GAINESVILLE, Ga. — A conveyer that transported chicken to a liquid nitrogen bath at a Georgia poultry processing plant had unresolved problems before a liquid nitrogen release that killed six workers, federal investigators said.
“Unresolved operational issues” with the conveyer “appear to have resulted in the accidental release of liquid nitrogen in the flash freezing bath,” the U.S. Chemical Safety and Hazard Investigation Board said late Sunday.
A spokeswoman for the board on Monday did not immediately provide responses to additional questions about the latest findings from the ongoing investigation.
The processing line that malfunctioned had been shut down on the morning of the Jan. 28 release, and workers reported that a computerized measuring system indicated a low liquid level in the immersion bath, the board said.
The leak occurred at the Foundation Food Group plant in Gainesville about 50 miles (80 kilometres) northeast of Atlanta. An email to the company was not immediately returned.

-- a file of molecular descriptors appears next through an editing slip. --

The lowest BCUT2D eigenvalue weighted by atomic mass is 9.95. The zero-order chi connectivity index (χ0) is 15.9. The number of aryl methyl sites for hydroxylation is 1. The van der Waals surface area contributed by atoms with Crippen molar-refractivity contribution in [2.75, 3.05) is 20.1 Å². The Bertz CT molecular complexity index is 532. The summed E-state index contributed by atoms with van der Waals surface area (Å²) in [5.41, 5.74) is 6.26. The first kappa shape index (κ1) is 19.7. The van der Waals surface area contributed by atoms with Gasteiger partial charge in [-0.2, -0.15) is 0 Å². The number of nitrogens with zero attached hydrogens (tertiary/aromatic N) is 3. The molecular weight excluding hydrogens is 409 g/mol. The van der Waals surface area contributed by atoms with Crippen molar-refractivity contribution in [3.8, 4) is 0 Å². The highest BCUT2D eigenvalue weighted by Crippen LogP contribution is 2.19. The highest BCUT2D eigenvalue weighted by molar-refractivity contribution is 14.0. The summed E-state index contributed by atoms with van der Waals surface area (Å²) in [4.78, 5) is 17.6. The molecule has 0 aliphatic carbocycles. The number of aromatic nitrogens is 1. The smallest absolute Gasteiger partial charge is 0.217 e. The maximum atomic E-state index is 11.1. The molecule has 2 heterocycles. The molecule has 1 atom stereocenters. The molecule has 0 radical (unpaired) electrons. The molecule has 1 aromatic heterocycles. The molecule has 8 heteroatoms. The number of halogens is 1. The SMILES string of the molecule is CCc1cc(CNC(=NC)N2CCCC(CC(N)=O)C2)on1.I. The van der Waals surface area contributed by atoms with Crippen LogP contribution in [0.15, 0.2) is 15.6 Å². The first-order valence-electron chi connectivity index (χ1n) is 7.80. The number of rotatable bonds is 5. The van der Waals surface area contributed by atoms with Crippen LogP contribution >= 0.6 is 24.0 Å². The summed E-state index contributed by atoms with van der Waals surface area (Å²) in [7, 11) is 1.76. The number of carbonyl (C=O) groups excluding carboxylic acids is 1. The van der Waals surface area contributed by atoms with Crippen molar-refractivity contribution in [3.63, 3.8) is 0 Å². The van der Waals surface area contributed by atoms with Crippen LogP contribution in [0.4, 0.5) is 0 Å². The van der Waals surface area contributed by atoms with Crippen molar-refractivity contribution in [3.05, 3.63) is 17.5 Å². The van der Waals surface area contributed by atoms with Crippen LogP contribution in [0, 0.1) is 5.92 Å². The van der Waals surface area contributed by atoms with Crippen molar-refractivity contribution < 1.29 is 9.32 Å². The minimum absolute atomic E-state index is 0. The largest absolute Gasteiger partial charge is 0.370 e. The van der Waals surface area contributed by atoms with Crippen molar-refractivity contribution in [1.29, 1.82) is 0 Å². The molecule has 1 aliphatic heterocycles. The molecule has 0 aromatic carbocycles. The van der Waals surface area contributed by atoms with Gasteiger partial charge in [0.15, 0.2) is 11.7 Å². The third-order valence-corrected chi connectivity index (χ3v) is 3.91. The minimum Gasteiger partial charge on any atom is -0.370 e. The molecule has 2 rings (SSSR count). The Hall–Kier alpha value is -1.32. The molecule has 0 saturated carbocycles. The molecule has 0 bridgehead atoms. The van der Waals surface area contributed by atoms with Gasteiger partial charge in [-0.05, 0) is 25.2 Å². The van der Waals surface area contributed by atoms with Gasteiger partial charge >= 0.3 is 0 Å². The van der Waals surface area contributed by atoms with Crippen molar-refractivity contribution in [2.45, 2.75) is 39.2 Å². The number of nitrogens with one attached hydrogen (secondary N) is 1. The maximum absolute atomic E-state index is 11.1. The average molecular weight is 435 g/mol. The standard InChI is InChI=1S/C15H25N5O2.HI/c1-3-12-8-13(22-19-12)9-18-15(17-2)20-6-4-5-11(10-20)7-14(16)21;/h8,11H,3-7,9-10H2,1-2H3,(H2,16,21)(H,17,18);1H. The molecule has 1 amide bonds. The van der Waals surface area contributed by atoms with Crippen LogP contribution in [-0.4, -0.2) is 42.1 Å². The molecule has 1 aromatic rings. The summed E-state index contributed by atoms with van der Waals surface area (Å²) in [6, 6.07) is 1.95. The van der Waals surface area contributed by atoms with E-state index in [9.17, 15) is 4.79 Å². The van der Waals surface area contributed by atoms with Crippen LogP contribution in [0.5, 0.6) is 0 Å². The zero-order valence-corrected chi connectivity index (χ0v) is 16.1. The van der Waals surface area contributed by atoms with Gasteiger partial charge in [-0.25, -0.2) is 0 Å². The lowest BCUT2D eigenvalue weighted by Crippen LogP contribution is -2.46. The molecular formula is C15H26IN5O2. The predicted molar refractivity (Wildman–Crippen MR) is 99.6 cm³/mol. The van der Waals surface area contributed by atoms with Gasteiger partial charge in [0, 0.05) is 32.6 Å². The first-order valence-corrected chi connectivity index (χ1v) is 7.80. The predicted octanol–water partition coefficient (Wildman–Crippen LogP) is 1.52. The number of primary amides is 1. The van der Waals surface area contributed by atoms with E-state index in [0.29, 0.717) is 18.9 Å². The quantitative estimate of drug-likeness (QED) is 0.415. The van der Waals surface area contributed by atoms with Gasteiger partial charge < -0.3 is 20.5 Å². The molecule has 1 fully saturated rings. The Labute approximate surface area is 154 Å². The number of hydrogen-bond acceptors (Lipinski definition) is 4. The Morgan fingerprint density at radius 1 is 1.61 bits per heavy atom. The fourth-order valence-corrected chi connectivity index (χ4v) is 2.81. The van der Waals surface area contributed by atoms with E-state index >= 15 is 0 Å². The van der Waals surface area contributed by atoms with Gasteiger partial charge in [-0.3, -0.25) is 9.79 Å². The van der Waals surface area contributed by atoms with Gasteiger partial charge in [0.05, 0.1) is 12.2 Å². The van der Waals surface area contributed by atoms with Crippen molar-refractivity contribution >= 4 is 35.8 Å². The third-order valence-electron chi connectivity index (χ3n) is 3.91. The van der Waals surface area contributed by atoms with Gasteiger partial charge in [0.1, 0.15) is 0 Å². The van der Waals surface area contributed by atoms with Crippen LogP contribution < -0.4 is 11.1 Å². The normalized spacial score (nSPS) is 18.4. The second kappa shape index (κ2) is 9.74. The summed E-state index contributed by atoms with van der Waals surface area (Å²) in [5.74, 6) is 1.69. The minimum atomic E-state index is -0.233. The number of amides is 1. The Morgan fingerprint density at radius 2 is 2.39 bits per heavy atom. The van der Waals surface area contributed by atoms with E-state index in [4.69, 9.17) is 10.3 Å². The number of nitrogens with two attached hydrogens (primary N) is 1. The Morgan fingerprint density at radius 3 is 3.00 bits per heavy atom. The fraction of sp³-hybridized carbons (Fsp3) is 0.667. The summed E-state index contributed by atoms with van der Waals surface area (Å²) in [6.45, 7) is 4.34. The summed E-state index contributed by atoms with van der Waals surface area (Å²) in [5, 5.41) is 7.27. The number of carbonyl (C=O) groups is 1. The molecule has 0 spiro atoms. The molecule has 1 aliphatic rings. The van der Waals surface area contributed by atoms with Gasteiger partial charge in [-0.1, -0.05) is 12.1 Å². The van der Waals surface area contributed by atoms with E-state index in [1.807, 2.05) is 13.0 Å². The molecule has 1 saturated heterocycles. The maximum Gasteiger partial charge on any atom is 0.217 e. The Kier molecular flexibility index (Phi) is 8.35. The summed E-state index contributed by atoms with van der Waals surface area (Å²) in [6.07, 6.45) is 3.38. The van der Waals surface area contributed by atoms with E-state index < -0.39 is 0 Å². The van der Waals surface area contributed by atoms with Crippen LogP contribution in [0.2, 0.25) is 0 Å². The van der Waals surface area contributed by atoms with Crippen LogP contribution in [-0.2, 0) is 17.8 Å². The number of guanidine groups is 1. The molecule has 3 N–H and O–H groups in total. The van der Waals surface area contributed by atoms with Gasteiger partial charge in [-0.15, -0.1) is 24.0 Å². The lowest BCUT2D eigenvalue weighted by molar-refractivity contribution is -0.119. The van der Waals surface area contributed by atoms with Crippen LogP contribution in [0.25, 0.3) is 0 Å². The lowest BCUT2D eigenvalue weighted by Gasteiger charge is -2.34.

The chemical safety board has previously said the line that failed was used to season, cook, freeze and package chicken, and the nitrogen system had been installed only weeks before.
Investigators have also said they found some tools near the freezer on the line, and it was undergoing “unplanned maintenance.”
Gainesville is the hub of Georgia’s mammoth poultry industry, which relies on a heavily Latino workforce. Five of the six workers who died were Mexican citizens.
Immigration advocates have called on federal investigators to guarantee that any workers at the plant who are in the country illegally will not be deported if they come forward to share their observations.
The Associated Press